Safety and Efficacy of Low Blood Pressures Among Patients With Diabetes: Subgroup Analyses From the ONTARGET (ONgoing Telmisartan Alone and in combination with Ramipril Global Endpoint Trial)

Study Questions:

Do blood pressure (BP) levels at which cardiovascular (CV) protection is achieved differ between diabetic and nondiabetic patients during treatments based on blockade of the renin-angiotensin system?


A total of 25,584 patients (9,603 diabetic), older than 55 years, at high CV risk were randomized to ramipril, telmisartan, or both and observed for 4.6 years. The investigators pooled the treatment arms to examine the relationships between BP and the primary composite outcome (CV death, nonfatal myocardial infarction or stroke, or hospitalized heart failure) and its components. The relation between baseline systolic BP, divided into quartiles and risk of the primary and other outcomes, was explored using Cox regression, as well as the relation between outcome and the magnitude of systolic BP changes during follow-up, divided into tertiles, for each systolic BP entry quartile.


The primary outcome occurred in 1,938 (20.2%) diabetic patients and in 2,276 (14.2%) nondiabetic patients. Compared with nondiabetic patients, diabetic patients had a significantly higher risk for the primary endpoint (hazard ratio [HR], 1.48; 95% confidence interval [CI], 1.38-1.57) and CV death (HR, 1.56; 95% CI, 1.42-1.71); myocardial infarction (HR, 1.30 (95% CI, 1.17-1.46); stroke (HR, 1.39; 95% CI, 1.23-1.56); and congestive heart failure hospitalization (HR, 2.06; 95% CI, 1.82-2.32). The CV risk was significantly higher in diabetic than in nondiabetic patients regardless of the systolic BP changes during treatment. In both diabetic and nondiabetic patients, progressively greater systolic BP reductions were accompanied by reduced risk for the primary outcome only if baseline systolic BP levels ranged from 143 mm Hg to 155 mm Hg; except for stroke, there was no benefit in fatal or nonfatal CV outcomes by reducing systolic BP below 130 mm Hg.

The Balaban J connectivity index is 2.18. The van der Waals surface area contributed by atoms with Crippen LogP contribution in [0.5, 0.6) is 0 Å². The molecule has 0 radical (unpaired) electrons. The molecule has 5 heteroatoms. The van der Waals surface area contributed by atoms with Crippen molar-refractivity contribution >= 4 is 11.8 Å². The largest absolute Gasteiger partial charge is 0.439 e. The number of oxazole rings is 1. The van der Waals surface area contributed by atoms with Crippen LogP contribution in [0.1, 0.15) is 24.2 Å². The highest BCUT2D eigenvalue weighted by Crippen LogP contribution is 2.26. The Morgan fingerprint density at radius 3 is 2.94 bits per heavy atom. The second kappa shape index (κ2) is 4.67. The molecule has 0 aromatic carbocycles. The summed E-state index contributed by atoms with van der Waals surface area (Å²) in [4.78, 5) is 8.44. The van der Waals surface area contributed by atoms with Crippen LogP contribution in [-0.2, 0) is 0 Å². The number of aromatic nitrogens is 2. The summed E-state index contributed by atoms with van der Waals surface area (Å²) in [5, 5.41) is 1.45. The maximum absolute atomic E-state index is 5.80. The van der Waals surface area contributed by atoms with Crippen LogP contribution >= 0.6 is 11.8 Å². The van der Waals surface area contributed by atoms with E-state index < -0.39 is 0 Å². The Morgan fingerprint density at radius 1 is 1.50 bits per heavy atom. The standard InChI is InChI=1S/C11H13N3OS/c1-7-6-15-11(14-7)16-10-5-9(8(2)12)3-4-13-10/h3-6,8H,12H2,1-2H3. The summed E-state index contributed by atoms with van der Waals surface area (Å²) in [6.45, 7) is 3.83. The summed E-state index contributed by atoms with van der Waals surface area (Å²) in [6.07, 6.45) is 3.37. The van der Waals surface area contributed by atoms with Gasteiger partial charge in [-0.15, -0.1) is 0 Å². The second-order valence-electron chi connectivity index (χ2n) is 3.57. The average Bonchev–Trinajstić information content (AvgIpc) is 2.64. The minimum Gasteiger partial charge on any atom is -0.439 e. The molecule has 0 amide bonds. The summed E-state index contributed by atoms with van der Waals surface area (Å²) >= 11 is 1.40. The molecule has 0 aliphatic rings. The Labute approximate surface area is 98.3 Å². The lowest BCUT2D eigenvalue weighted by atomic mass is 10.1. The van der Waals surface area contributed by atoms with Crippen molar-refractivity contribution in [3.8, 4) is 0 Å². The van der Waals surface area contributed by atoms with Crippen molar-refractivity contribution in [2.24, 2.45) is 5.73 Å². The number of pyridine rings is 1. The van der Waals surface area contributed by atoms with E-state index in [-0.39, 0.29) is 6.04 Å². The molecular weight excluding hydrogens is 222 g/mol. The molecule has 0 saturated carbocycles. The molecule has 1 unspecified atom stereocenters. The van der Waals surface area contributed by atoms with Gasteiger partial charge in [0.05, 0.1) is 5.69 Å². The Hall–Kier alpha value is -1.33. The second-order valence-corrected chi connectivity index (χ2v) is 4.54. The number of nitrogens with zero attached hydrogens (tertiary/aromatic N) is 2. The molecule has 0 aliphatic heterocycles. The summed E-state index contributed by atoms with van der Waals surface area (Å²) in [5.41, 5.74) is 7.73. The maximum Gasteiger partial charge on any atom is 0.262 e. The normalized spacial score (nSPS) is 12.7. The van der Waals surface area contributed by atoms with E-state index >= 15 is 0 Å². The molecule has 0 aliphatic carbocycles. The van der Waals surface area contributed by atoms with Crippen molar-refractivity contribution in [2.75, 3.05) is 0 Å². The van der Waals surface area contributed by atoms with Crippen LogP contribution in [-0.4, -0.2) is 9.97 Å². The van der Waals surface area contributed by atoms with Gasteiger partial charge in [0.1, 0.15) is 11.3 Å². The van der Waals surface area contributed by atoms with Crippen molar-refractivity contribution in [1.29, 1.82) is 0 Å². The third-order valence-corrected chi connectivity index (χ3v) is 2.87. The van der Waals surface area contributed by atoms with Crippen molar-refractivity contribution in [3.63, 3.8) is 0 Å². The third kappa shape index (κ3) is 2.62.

The authors concluded that the relationship between BP and overall CV risk had a similar pattern in diabetic and nondiabetic patients.


This post-hoc analysis of the large ONTARGET database shows that the relationship between BP and overall CV risk had a similar pattern in diabetic and nondiabetic patients over a wide range of baseline and in-treatment BP values. The role of diabetes was to shift the relationship of events with BP upward compared with that in the nondiabetic group. Pending additional data from prospective studies, diabetic patients with hypertension should be treated to a target BP <130/80 mm Hg, based on Joint National Committee 7 and American Diabetes Association recommendations.

Clinical Topics: Heart Failure and Cardiomyopathies, Prevention, Novel Agents, Hypertension

Keywords: Risk, Myocardial Infarction, Follow-Up Studies, Benzimidazoles, Cardiovascular Diseases, Renin-Angiotensin System, Hypotension, Hypertension, Diabetes Mellitus, Benzoates, United States

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